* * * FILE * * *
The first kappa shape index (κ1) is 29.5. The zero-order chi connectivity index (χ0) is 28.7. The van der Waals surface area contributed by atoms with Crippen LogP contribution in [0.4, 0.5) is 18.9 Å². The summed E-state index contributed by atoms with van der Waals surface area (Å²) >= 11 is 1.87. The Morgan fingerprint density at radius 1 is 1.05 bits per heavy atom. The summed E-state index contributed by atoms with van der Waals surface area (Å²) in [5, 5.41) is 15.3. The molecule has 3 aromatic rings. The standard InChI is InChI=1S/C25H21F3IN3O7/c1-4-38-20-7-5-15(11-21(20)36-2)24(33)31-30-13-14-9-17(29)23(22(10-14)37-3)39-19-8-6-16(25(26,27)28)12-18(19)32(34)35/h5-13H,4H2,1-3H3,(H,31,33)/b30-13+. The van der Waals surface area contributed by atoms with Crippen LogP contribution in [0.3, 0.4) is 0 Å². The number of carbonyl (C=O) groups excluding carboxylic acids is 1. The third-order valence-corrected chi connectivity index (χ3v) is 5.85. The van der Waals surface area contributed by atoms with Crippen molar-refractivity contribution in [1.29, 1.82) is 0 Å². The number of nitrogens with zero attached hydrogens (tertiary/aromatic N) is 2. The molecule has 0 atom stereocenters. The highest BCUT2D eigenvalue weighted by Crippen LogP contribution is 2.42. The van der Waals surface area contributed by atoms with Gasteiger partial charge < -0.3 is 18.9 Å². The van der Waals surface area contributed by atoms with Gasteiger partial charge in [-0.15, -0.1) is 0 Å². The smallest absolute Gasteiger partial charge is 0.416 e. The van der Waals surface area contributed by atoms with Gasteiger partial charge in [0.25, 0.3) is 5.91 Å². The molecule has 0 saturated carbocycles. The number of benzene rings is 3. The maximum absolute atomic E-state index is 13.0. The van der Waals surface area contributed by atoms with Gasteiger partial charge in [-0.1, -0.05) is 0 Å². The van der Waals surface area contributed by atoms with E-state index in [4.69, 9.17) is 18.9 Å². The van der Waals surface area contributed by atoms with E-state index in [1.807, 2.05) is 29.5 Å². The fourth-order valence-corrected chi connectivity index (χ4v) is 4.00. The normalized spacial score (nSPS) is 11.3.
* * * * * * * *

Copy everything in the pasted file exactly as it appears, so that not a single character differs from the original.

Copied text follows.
The first kappa shape index (κ1) is 29.5. The zero-order chi connectivity index (χ0) is 28.7. The van der Waals surface area contributed by atoms with Crippen LogP contribution in [0.4, 0.5) is 18.9 Å². The summed E-state index contributed by atoms with van der Waals surface area (Å²) >= 11 is 1.87. The Morgan fingerprint density at radius 1 is 1.05 bits per heavy atom. The summed E-state index contributed by atoms with van der Waals surface area (Å²) in [5, 5.41) is 15.3. The molecule has 3 aromatic rings. The standard InChI is InChI=1S/C25H21F3IN3O7/c1-4-38-20-7-5-15(11-21(20)36-2)24(33)31-30-13-14-9-17(29)23(22(10-14)37-3)39-19-8-6-16(25(26,27)28)12-18(19)32(34)35/h5-13H,4H2,1-3H3,(H,31,33)/b30-13+. The van der Waals surface area contributed by atoms with Crippen LogP contribution in [0.3, 0.4) is 0 Å². The number of carbonyl (C=O) groups excluding carboxylic acids is 1. The third-order valence-corrected chi connectivity index (χ3v) is 5.85. The van der Waals surface area contributed by atoms with Crippen molar-refractivity contribution in [1.29, 1.82) is 0 Å². The number of nitrogens with zero attached hydrogens (tertiary/aromatic N) is 2. The molecule has 0 atom stereocenters. The highest BCUT2D eigenvalue weighted by Crippen LogP contribution is 2.42. The van der Waals surface area contributed by atoms with Gasteiger partial charge < -0.3 is 18.9 Å². The van der Waals surface area contributed by atoms with Gasteiger partial charge in [-0.15, -0.1) is 0 Å². The smallest absolute Gasteiger partial charge is 0.416 e. The van der Waals surface area contributed by atoms with Gasteiger partial charge in [0.25, 0.3) is 5.91 Å². The molecule has 0 saturated carbocycles. The number of benzene rings is 3. The maximum absolute atomic E-state index is 13.0. The van der Waals surface area contributed by atoms with Gasteiger partial charge in [-0.1, -0.05) is 0 Å². The van der Waals surface area contributed by atoms with E-state index in [4.69, 9.17) is 18.9 Å². The van der Waals surface area contributed by atoms with E-state index in [1.807, 2.05) is 29.5 Å². The fourth-order valence-corrected chi connectivity index (χ4v) is 4.00. The normalized spacial score (nSPS) is 11.3.